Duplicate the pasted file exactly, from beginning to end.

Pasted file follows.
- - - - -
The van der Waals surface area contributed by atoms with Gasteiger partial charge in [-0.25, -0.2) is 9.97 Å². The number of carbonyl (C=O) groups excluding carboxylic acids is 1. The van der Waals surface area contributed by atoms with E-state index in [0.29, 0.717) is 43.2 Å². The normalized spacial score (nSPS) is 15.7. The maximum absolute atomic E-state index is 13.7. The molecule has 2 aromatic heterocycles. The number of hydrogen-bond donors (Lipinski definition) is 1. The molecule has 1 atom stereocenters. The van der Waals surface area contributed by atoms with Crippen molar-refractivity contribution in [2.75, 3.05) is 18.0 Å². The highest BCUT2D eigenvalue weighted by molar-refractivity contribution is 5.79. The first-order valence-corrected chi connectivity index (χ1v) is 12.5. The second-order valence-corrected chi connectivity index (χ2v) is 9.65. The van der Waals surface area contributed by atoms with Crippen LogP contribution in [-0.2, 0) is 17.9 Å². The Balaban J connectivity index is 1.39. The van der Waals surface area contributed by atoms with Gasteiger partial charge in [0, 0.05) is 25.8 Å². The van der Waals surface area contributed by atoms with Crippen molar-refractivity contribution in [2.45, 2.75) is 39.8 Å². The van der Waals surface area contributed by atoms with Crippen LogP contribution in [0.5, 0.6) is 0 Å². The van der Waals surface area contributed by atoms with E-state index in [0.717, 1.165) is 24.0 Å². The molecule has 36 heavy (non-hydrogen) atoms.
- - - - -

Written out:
The van der Waals surface area contributed by atoms with Gasteiger partial charge in [-0.25, -0.2) is 9.97 Å². The number of carbonyl (C=O) groups excluding carboxylic acids is 1. The van der Waals surface area contributed by atoms with E-state index in [0.29, 0.717) is 43.2 Å². The normalized spacial score (nSPS) is 15.7. The maximum absolute atomic E-state index is 13.7. The molecule has 2 aromatic heterocycles. The number of hydrogen-bond donors (Lipinski definition) is 1. The molecule has 1 atom stereocenters. The van der Waals surface area contributed by atoms with Crippen molar-refractivity contribution in [2.75, 3.05) is 18.0 Å². The highest BCUT2D eigenvalue weighted by molar-refractivity contribution is 5.79. The first-order valence-corrected chi connectivity index (χ1v) is 12.5. The second-order valence-corrected chi connectivity index (χ2v) is 9.65. The van der Waals surface area contributed by atoms with Crippen LogP contribution in [-0.2, 0) is 17.9 Å². The Balaban J connectivity index is 1.39. The van der Waals surface area contributed by atoms with Gasteiger partial charge in [0, 0.05) is 25.8 Å². The van der Waals surface area contributed by atoms with Crippen molar-refractivity contribution in [2.45, 2.75) is 39.8 Å². The van der Waals surface area contributed by atoms with Crippen LogP contribution in [0.5, 0.6) is 0 Å². The van der Waals surface area contributed by atoms with E-state index in [0.717, 1.165) is 24.0 Å². The molecule has 36 heavy (non-hydrogen) atoms.